• The Brewnettes, a Ladies Beer League in Newfoundland, has scheduled their April event, a Pizza Party on Thursday, April 20th. The event will take place at Quidi Vidi Brewery in St. John’s and will consist of a brewery tour at 1830h, a tasting at 1900h and finally pizza at 2000h. It’s $15 to attend, and you’ll want to check in on the event’s Facebook page to show your interest. After the highly successful axe-throwing event in March, this is sure to be a blast for everyone involved.

• Not content to limit themselves to the Dark Side of the harbour with their tap takeover at Battery Park next week, 2 Crows will aim for total HRM domination by following that up with another takeover a week later at the Stubborn Goat! On Friday, April 21st, starting at 1900h, you’ll find 8-10 2 Crows beers on tap at the Goat with samples and a special price on flights. No cover and live music round out the package. Buy a flight and you’ll receive a ballot to win tickets to the 2 Crows Brewer’s Brunch. “Brewer’s Brunch?” you ask? Yes, the very next day, Saturday, April 22, from 1300-1500h, you’ll find another 2 Crows event at the Goat where Jeremy Taylor will prove he’s not actually chained to his mash tun by making an appearance. Tickets are $39 per person and entitle you to four 12oz beers, each a 2 Crows offering that’s been paired with a course from the kitchen. You can see which beers and the food they’ve each been paired with on the event’s Facebook page. Space is limited, so if you’re interested you’ll want to email tyler@stubborngoat.ca.

• In Stillwell news, they’ve got another premium European tap takeover in the works for April 22 that’s got fans of forward-thinking beers all a-titter. To Øl is a gypsy brewery from Denmark. Started by students of Mikkel Borg Bjergsø of Mikkeller (not just beer-wise, he taught them in high school!), Tobias Emil Jensen and Tore Gynther started brewing with their Bjergsø in their school’s kitchen (high school is different in Europe, apparently) in 2005. While he moved on to start Mikkeller, they continued to hone their brewing craft before opening their own brewery in 2010. In addition to their beer, they’ve got Scandinavian brewpubs BRUS in Copenhagen, the recently-opened BRUS Bar Oslo, and, with Mikkeller, are part of the group behind the lambic-focused Koelschip. To quote the gang at Stillwell, “Quality is guaranteed, mind-expansion highly likely.” From Brett-aged Table Beer, Dry-hopped Sours, Gose, to Barrel-Aged Saison and Imperial Coffee Stouts, there is something for everyone pouring on the 22nd. If you liked the Mikkeller takeovers in December and January or are sad you missed them, this is another chance to drink on the leading edge of beermaking.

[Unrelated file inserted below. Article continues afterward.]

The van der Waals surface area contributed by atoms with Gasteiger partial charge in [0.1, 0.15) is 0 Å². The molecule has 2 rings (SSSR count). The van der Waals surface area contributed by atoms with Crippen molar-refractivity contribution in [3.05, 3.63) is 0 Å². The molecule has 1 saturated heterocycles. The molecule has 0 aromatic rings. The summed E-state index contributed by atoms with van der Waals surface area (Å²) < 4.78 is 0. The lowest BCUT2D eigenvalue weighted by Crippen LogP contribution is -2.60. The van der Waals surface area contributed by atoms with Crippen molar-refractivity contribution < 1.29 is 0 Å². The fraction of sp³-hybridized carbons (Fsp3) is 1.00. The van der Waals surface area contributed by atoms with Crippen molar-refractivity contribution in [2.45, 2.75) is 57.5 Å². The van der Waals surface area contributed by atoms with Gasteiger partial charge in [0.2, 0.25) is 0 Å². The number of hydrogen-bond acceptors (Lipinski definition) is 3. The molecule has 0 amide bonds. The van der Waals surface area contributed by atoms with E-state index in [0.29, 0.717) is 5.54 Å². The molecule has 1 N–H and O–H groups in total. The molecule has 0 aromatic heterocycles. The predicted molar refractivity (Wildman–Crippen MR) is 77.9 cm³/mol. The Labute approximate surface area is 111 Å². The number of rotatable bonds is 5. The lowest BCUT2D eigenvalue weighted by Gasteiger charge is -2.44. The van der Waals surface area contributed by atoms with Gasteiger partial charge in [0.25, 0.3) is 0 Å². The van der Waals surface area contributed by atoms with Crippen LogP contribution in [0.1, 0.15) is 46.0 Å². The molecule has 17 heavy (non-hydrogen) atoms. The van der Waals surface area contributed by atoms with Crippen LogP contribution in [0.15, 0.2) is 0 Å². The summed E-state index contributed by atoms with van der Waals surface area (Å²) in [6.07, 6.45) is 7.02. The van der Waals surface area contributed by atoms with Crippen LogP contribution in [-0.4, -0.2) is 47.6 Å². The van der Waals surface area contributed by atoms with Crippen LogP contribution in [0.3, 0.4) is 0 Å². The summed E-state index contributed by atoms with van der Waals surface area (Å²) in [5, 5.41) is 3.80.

• It’s too late if you don’t already have a ticket, but Stillwell is hosting a Tastes of the World event on Sunday, April 23. Hosted by Stephen Beaumont, author or co-author of ten books, including The World Atlas of Beer, two editions of The Great Canadian Beer Guide, and The Beer & Food Companion, it will be a guided tasting of eight of the world’s best beers, several of which have never been available in NS. Four of the beers will be paired with thoughtfully selected cheeses. As you sip and munch, Mr. Beaumont will provide tasting notes, some history about the beers, and details on how they were made. Tickets are were $36.50 each – they sold out extremely quickly. If you didn’t get one, but wish you had, maybe let the fine folks at Stillwell know; perhaps if enough additional interest is shown we’ll see another such event scheduled (can you tell none of us acted quickly enough to get tickets?). The good news for those who are missing out on the tasting is that some of the beers that will be served (including Stilly’s last keg of Nectarous from Four Winds Brewing) will be available after the event. And a few new-to-the-province bottles will hit the fridge that day, Blond d’Esquelbeq from Brasserie Thiriez and Brasserie de la Senne Taras Boulba, classics in the Saison style.

Garrison will be co-hosting a Brew and Bites Dinner with Harbourstone Sea Grill & Pour House on Thursday, April 27. It will feature an IPA tasting menu that pairs 5 courses from Executive Chef Trevor Simms with beers from Brewmaster Daniel Girard. Tickets are $55 and can be reserved by calling 902.428.7852 or emailing harbourstone@marriott.com. You can see details on the food and beers in this post on Garrison’s Instagram.

A few more things today:

– The ANBL has expanded their Growler Program further recently. When opening their new location at Corbett Centre in Fredericton (after closing the Prospect Street location), they upraded to 4 taps. The ANBL in Newcastle now features a growler station as well.
Flying Boats is releasing their Stagecoach Amber Ale just in time for this weekend’s Saint John Beer Fest. This collaboration with Craig Pinhey features strong caramel and raisin/dark fruit characteristics from the malts, and was bittered using NB-grown Cascade. The 5.5% ABV and 29 IBUs brew is available at the Shediac Beach brewery’s local accounts as well as at the Fest.
Picaroons is looking for the cutest, smartest, or most distinct cat to once again grace the label of their MelonHead Watermelon Wheat beer. Submissions are open until May 2nd, with all of the details available here.
– Mahone Bay’s Saltbox Brewing released The Loyalist, a beer they are describing as a “Yorkshire Olde Ale”. At 6.7% ABV, it has notes of biscuit and light herbaceous qualities from the traditional Fuggles hops used in the boil. Fermented with Nottingham for a dry finish.